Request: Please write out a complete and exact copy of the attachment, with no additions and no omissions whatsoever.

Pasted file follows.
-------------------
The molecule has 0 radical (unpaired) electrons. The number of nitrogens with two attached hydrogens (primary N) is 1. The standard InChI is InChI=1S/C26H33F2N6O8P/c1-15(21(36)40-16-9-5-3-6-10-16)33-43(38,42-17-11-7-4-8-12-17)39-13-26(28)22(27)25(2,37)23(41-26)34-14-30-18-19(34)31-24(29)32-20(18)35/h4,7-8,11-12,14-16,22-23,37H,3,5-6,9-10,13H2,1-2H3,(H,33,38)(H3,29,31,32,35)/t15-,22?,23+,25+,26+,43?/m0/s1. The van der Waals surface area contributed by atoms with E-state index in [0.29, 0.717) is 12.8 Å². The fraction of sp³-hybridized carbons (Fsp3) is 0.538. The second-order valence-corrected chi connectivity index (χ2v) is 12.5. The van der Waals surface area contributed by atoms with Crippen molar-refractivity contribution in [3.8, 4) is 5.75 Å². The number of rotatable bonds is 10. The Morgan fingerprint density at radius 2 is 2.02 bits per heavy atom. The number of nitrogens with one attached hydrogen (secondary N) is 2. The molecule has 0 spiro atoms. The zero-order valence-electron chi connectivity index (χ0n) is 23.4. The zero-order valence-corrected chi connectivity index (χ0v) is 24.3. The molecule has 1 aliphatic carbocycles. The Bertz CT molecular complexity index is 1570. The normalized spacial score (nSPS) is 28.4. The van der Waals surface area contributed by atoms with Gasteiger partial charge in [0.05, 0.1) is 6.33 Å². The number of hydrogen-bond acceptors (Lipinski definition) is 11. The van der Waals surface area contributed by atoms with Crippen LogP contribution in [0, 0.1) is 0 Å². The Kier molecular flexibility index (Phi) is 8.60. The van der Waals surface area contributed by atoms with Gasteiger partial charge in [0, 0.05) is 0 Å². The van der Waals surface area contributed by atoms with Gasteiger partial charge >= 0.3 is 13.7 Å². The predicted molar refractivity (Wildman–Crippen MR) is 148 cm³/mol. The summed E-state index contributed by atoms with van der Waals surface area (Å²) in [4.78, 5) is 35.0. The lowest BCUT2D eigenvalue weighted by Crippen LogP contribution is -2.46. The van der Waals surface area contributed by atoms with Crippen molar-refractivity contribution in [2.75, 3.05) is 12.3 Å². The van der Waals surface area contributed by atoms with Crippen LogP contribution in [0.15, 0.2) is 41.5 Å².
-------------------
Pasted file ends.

The molecule has 0 radical (unpaired) electrons. The number of nitrogens with two attached hydrogens (primary N) is 1. The standard InChI is InChI=1S/C26H33F2N6O8P/c1-15(21(36)40-16-9-5-3-6-10-16)33-43(38,42-17-11-7-4-8-12-17)39-13-26(28)22(27)25(2,37)23(41-26)34-14-30-18-19(34)31-24(29)32-20(18)35/h4,7-8,11-12,14-16,22-23,37H,3,5-6,9-10,13H2,1-2H3,(H,33,38)(H3,29,31,32,35)/t15-,22?,23+,25+,26+,43?/m0/s1. The van der Waals surface area contributed by atoms with E-state index in [0.29, 0.717) is 12.8 Å². The fraction of sp³-hybridized carbons (Fsp3) is 0.538. The second-order valence-corrected chi connectivity index (χ2v) is 12.5. The van der Waals surface area contributed by atoms with Crippen molar-refractivity contribution in [3.8, 4) is 5.75 Å². The number of rotatable bonds is 10. The Morgan fingerprint density at radius 2 is 2.02 bits per heavy atom. The number of nitrogens with one attached hydrogen (secondary N) is 2. The molecule has 0 spiro atoms. The zero-order valence-electron chi connectivity index (χ0n) is 23.4. The zero-order valence-corrected chi connectivity index (χ0v) is 24.3. The molecule has 1 aliphatic carbocycles. The Bertz CT molecular complexity index is 1570. The normalized spacial score (nSPS) is 28.4. The van der Waals surface area contributed by atoms with Gasteiger partial charge in [0.05, 0.1) is 6.33 Å². The number of hydrogen-bond acceptors (Lipinski definition) is 11. The van der Waals surface area contributed by atoms with Crippen LogP contribution in [0, 0.1) is 0 Å². The Kier molecular flexibility index (Phi) is 8.60. The van der Waals surface area contributed by atoms with Gasteiger partial charge in [0, 0.05) is 0 Å². The van der Waals surface area contributed by atoms with Gasteiger partial charge >= 0.3 is 13.7 Å². The predicted molar refractivity (Wildman–Crippen MR) is 148 cm³/mol. The summed E-state index contributed by atoms with van der Waals surface area (Å²) in [4.78, 5) is 35.0. The lowest BCUT2D eigenvalue weighted by Crippen LogP contribution is -2.46. The van der Waals surface area contributed by atoms with Crippen molar-refractivity contribution in [2.75, 3.05) is 12.3 Å². The van der Waals surface area contributed by atoms with Crippen LogP contribution in [0.15, 0.2) is 41.5 Å².